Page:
Finally, it's a good idea to germinate your seeds in a sterile potting mix (if your seedlings are falling over because the stem has shrivelled, it's probably fungus). Just spread your potting mix out in the hot sun for a day. You can quickly rebuild soil-life later with compost mixed with water.

Have you all got some pigeon peas in? Silvia's didn't grow well but try one seedling in a poly bag till 30-40cms then plant them out. They are fragile until established - keep weeds away from them and give them some water - so look after them until they're about 1m tall, then they should be ok.

Something to remember, in the tropics, heavy rains wash nutrients out of soils leaving them quite infertile. In nature or a well managed garden, nutrients are constantly cycled by leaf-drop, plant/animal wastes or compost & mulching, but in most modern gardens, there is little nutrient cycling and soils become infertile.

If the macro-nutrients (Nitrogen, Potassium & Phosphate) are low or missing, nothing will work. So, you need to get your maco-nutrient levels up to achieve strong plant growth. You'll do this over time with good management, but in the short term, some fertilizer will help.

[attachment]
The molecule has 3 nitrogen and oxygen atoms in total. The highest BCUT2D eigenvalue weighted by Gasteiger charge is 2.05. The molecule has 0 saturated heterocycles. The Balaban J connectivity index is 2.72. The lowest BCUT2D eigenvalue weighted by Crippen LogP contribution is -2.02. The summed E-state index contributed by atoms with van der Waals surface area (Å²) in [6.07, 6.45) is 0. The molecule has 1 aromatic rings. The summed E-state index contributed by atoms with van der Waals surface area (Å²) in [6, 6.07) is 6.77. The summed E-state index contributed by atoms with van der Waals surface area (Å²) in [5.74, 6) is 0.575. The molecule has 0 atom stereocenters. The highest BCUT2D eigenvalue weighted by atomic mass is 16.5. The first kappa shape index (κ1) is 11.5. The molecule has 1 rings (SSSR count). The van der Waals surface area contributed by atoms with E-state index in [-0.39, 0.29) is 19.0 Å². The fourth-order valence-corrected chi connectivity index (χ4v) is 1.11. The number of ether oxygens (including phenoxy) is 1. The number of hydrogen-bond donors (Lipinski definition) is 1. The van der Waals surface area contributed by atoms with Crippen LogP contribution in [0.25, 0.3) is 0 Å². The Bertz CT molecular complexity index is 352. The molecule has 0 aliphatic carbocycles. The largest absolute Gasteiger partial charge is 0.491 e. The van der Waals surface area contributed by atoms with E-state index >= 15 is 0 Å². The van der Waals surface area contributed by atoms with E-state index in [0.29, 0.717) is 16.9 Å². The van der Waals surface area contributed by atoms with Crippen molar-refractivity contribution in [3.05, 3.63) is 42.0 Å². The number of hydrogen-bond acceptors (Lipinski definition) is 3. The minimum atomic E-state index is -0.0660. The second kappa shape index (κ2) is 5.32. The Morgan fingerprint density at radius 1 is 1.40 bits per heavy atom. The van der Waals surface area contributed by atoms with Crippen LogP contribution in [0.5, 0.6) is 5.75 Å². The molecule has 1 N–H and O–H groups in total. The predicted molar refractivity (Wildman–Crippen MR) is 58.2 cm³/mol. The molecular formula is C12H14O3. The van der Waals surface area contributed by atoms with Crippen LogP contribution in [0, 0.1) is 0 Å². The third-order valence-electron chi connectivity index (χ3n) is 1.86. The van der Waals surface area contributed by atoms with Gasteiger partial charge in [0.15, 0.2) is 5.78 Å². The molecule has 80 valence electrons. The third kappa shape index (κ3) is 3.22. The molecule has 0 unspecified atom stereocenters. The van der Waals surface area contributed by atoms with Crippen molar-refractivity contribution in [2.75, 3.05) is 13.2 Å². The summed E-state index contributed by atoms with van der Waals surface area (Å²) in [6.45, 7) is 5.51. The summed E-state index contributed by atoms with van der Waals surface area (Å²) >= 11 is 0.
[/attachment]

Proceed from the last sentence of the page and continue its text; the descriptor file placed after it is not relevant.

Once again, it's not considered organic, but for a new project where the soils are not yet too good, I suggest an occassional (1 or 2 times/year)light application of NPK fertilizer to get your garden going. Ignore the manufacturer's advice, just a light dressing over your gardens will do. After this, concentrate on building and balancing micro-nutrients, minerals and soil carbon...

Are you preparing seedlings and sites for wet season plantings? Have you thought about stormwater drainage BEFORE the wet season? Save yourself problems later by sorting out your drainage issues now...

Silvia, I love your project, it will be one of the best examples of sustainable development in Bali - I especially like your pig system. We're looking forward to linking our Lodge guests up with your place.

Attached, a pic of Norm's new hideaway and workspace.